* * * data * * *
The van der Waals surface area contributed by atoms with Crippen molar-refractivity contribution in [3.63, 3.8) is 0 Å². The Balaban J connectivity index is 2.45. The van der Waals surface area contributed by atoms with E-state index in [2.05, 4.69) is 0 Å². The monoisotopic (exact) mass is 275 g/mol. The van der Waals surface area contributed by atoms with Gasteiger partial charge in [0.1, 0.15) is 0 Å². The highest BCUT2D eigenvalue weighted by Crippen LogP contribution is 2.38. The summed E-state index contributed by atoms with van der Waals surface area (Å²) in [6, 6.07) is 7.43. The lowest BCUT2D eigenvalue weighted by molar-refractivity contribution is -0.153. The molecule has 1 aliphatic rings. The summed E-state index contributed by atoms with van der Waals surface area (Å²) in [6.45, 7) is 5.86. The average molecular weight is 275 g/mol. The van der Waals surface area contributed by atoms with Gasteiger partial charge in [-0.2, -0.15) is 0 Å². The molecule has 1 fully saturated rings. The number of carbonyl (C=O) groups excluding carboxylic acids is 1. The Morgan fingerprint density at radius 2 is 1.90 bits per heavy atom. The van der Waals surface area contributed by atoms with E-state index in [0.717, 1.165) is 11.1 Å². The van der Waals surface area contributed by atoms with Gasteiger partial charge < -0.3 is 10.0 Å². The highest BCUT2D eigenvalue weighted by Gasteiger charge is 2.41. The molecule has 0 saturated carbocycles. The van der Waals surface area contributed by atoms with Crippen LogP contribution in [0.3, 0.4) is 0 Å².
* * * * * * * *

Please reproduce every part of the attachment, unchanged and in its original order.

The van der Waals surface area contributed by atoms with Crippen molar-refractivity contribution in [3.63, 3.8) is 0 Å². The Balaban J connectivity index is 2.45. The van der Waals surface area contributed by atoms with E-state index in [2.05, 4.69) is 0 Å². The monoisotopic (exact) mass is 275 g/mol. The van der Waals surface area contributed by atoms with Gasteiger partial charge in [0.1, 0.15) is 0 Å². The highest BCUT2D eigenvalue weighted by Crippen LogP contribution is 2.38. The summed E-state index contributed by atoms with van der Waals surface area (Å²) in [6, 6.07) is 7.43. The lowest BCUT2D eigenvalue weighted by molar-refractivity contribution is -0.153. The molecule has 1 aliphatic rings. The summed E-state index contributed by atoms with van der Waals surface area (Å²) in [6.45, 7) is 5.86. The average molecular weight is 275 g/mol. The van der Waals surface area contributed by atoms with Gasteiger partial charge in [-0.2, -0.15) is 0 Å². The molecule has 1 fully saturated rings. The number of carbonyl (C=O) groups excluding carboxylic acids is 1. The Morgan fingerprint density at radius 2 is 1.90 bits per heavy atom. The van der Waals surface area contributed by atoms with E-state index in [0.717, 1.165) is 11.1 Å². The van der Waals surface area contributed by atoms with Gasteiger partial charge < -0.3 is 10.0 Å². The highest BCUT2D eigenvalue weighted by Gasteiger charge is 2.41. The molecule has 0 saturated carbocycles. The van der Waals surface area contributed by atoms with Crippen LogP contribution in [0.3, 0.4) is 0 Å².